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Trophectoderm biopsy

Embryo biopsy is a normal part of preimplantation genetic diagnosis (PGD), which can be used to select "normal" embryos for transfer. Historically, biopsy was done on day-3 embryos (at the 8-cell stage). Day-3 biopsy is now rarely done for the following reasons: a) there was a relatively high chance of misdiagnosis due to "aneuploidy" (the one cell that was biopsied did not represent the remaining seven) and b) a decrease in pregnancy rates due to manipulation of the embryo.

Biopsy for PGD is done on Blastocysts

Currently, embryo biopsy for PGD is done on blastocysts (day-5 or 6 after fertilization). To understand how and why this is done, we should first get familiar with the anatomy of a blastocyst (see figure below).

blastocyst1.jpgA blastocyst consists of three parts: a) The inner cell mass, which forms the baby, b) the outer cell mass or trophectoderm, which forms the placenta, and 3) a fluid filled cavity -- the blastocele. These are surrounded by the zona pellucida (the egg shell).

Trophectoderm biopsy has become the preferred method of obtaining cells for use in PGD. Since multiple cells are analyzed, the results are more accurate. Also, there is no decrease in pregnancy rates when a blastocyst is biopsied. Another advantage that patients feel strongly about is the fact that the biopsy is taken from the part of the embryo that forms the placenta (trophectoderm or outer cell mass). The inner cell mass (that forms the baby) remains untouched!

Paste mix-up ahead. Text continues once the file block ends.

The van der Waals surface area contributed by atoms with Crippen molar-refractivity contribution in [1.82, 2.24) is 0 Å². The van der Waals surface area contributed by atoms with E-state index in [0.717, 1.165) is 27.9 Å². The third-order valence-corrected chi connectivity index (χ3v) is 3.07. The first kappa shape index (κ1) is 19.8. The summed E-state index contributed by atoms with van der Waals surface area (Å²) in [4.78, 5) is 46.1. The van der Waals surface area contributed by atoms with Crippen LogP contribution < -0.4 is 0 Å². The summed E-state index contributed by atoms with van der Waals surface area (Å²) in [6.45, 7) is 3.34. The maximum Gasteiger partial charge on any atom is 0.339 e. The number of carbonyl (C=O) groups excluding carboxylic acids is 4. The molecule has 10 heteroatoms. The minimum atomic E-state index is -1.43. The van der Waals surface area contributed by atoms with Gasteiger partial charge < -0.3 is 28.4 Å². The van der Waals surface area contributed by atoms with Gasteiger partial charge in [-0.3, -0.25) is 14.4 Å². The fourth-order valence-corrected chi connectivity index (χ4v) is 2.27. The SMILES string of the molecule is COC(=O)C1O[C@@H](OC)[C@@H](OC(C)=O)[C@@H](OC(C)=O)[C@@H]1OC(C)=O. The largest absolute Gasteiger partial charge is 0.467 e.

How is trophectoderm biopsy performed?

The process of obtaining those cells has been made easier by the use of laser technology. The laser is used to make a breech in the zona pellucida (ZP) of the embryo on day-3. The technique used is similar to what is done for assisted zona hatching (AZH; a technique, which can help with implantation).

As the embryo divides and cell numbers increase, the trophectoderm cells herniate out through the breech made in the ZP, and these cells can be biopsied without detriment to the embryo.

When the trophectoderm cells herniate out of the zona, a small sample of those cells are biopsied for use in determining the genetic constitution of the embryo.

The biopsy is performed by anchoring the embryo to what is called a ‘holding pipette”. This pipette uses gentle suction to hold the embryo in place while a second pipette, the biopsy pipette, is used to slowly aspirate a portion of trophectoderm cells. Once there is a sufficient amount for sampling, the laser (once again) is used to detach the trophectoderm cells, and the resultant cells are removed by the biopsy pipette. The biopsied trophectoderm cells are put into specials tubes to be sent to the genetic center for analysis, while the biopsied embryo is vitrified, or frozen, in our lab for use once the genetic results are known.

This technology is far superior to day 3 biopsy, as it allows for a more accurate portrayal of the embryos genetic results. This is very beneficial in advanced maternal age patients or patients who have had recurrent pregnancy loss. Also, blastocyst transfer has several advantages.

To see a fertility specialist who is a board-certified physician with excellent success rates, make an appointment at one of InVia’s four Chicago area fertility clinics.

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Liza Roscetti Meyer

Liza Roscetti Meyer

Liza has been an embryologist at InVia Fertility Specialists since 2002. She completed her studies, first in animal science at Southern Illinois University, followed by clinical embryology/reproductive genetics at Eastern Virginia Medical School. Her interests include reproductive genetics, fertility preservation, and mitochondrial function in the human oocyte. She loves being a part of helping others achieve and experience the joy of becoming a parent. Seeing the end result .your baby.makes all the hours in the lab worth it!


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